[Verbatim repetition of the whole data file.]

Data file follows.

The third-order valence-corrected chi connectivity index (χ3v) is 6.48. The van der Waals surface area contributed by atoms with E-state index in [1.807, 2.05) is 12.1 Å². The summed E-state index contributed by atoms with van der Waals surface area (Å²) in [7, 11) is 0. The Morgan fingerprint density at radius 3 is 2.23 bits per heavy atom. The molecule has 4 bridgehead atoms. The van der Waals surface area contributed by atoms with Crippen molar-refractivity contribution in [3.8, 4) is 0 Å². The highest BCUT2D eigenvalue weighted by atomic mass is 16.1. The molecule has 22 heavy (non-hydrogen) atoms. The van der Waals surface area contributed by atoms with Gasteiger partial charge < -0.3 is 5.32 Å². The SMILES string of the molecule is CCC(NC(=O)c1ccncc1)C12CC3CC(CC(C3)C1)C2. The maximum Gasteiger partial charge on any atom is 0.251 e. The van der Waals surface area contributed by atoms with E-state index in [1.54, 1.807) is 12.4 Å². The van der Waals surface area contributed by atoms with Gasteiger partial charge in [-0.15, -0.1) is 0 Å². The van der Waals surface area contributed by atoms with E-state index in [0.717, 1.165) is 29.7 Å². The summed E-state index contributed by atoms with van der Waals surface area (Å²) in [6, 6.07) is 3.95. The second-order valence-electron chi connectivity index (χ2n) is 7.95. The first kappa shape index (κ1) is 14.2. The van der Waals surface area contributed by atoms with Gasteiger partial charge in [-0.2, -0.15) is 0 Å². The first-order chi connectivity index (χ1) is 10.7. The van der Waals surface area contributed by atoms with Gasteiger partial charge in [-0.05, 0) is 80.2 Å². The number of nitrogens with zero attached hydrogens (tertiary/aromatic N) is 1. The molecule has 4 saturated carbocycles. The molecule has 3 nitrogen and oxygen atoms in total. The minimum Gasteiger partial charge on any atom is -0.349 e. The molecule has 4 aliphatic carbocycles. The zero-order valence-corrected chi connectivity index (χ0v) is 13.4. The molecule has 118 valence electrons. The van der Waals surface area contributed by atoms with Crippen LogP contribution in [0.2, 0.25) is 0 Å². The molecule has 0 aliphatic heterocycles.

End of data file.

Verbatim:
The third-order valence-corrected chi connectivity index (χ3v) is 6.48. The van der Waals surface area contributed by atoms with E-state index in [1.807, 2.05) is 12.1 Å². The summed E-state index contributed by atoms with van der Waals surface area (Å²) in [7, 11) is 0. The Morgan fingerprint density at radius 3 is 2.23 bits per heavy atom. The molecule has 4 bridgehead atoms. The van der Waals surface area contributed by atoms with Crippen molar-refractivity contribution in [3.8, 4) is 0 Å². The highest BCUT2D eigenvalue weighted by atomic mass is 16.1. The molecule has 22 heavy (non-hydrogen) atoms. The van der Waals surface area contributed by atoms with Gasteiger partial charge < -0.3 is 5.32 Å². The SMILES string of the molecule is CCC(NC(=O)c1ccncc1)C12CC3CC(CC(C3)C1)C2. The maximum Gasteiger partial charge on any atom is 0.251 e. The van der Waals surface area contributed by atoms with E-state index in [1.54, 1.807) is 12.4 Å². The van der Waals surface area contributed by atoms with Gasteiger partial charge in [-0.15, -0.1) is 0 Å². The van der Waals surface area contributed by atoms with E-state index in [0.717, 1.165) is 29.7 Å². The summed E-state index contributed by atoms with van der Waals surface area (Å²) in [6, 6.07) is 3.95. The second-order valence-electron chi connectivity index (χ2n) is 7.95. The first kappa shape index (κ1) is 14.2. The van der Waals surface area contributed by atoms with Gasteiger partial charge in [-0.2, -0.15) is 0 Å². The first-order chi connectivity index (χ1) is 10.7. The van der Waals surface area contributed by atoms with Gasteiger partial charge in [-0.05, 0) is 80.2 Å². The number of nitrogens with zero attached hydrogens (tertiary/aromatic N) is 1. The molecule has 4 saturated carbocycles. The molecule has 3 nitrogen and oxygen atoms in total. The minimum Gasteiger partial charge on any atom is -0.349 e. The molecule has 4 aliphatic carbocycles. The zero-order valence-corrected chi connectivity index (χ0v) is 13.4. The molecule has 118 valence electrons. The van der Waals surface area contributed by atoms with Crippen LogP contribution in [0.2, 0.25) is 0 Å². The molecule has 0 aliphatic heterocycles.